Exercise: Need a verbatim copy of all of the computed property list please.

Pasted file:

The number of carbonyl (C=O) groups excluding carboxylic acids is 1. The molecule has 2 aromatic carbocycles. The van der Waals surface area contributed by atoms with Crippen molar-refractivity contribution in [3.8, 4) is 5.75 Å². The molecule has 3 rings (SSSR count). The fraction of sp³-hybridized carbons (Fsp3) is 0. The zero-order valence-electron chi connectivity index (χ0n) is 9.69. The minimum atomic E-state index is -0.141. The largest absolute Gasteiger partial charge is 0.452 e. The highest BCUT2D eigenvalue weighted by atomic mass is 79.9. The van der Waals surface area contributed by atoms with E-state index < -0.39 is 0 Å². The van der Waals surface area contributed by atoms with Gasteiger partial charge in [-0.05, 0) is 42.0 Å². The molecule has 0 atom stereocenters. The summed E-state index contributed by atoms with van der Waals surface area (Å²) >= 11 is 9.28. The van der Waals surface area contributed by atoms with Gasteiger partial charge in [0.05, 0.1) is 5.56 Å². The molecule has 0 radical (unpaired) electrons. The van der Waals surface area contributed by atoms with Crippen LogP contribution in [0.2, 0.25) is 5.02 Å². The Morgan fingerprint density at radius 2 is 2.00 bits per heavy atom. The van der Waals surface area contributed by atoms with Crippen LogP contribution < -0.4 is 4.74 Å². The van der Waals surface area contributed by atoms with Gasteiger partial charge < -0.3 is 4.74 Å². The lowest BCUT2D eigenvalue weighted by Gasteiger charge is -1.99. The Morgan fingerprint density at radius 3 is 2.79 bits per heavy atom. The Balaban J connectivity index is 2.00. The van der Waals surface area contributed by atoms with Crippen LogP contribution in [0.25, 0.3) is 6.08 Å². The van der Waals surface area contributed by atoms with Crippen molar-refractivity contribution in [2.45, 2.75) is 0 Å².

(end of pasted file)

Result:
The number of carbonyl (C=O) groups excluding carboxylic acids is 1. The molecule has 2 aromatic carbocycles. The van der Waals surface area contributed by atoms with Crippen molar-refractivity contribution in [3.8, 4) is 5.75 Å². The molecule has 3 rings (SSSR count). The fraction of sp³-hybridized carbons (Fsp3) is 0. The zero-order valence-electron chi connectivity index (χ0n) is 9.69. The minimum atomic E-state index is -0.141. The largest absolute Gasteiger partial charge is 0.452 e. The highest BCUT2D eigenvalue weighted by atomic mass is 79.9. The van der Waals surface area contributed by atoms with E-state index < -0.39 is 0 Å². The van der Waals surface area contributed by atoms with Gasteiger partial charge in [-0.05, 0) is 42.0 Å². The molecule has 0 atom stereocenters. The summed E-state index contributed by atoms with van der Waals surface area (Å²) >= 11 is 9.28. The van der Waals surface area contributed by atoms with Gasteiger partial charge in [0.05, 0.1) is 5.56 Å². The molecule has 0 radical (unpaired) electrons. The van der Waals surface area contributed by atoms with Crippen LogP contribution in [0.2, 0.25) is 5.02 Å². The Morgan fingerprint density at radius 2 is 2.00 bits per heavy atom. The van der Waals surface area contributed by atoms with Crippen LogP contribution < -0.4 is 4.74 Å². The van der Waals surface area contributed by atoms with Gasteiger partial charge < -0.3 is 4.74 Å². The lowest BCUT2D eigenvalue weighted by Gasteiger charge is -1.99. The Morgan fingerprint density at radius 3 is 2.79 bits per heavy atom. The Balaban J connectivity index is 2.00. The van der Waals surface area contributed by atoms with Crippen LogP contribution in [0.25, 0.3) is 6.08 Å². The van der Waals surface area contributed by atoms with Crippen molar-refractivity contribution in [2.45, 2.75) is 0 Å².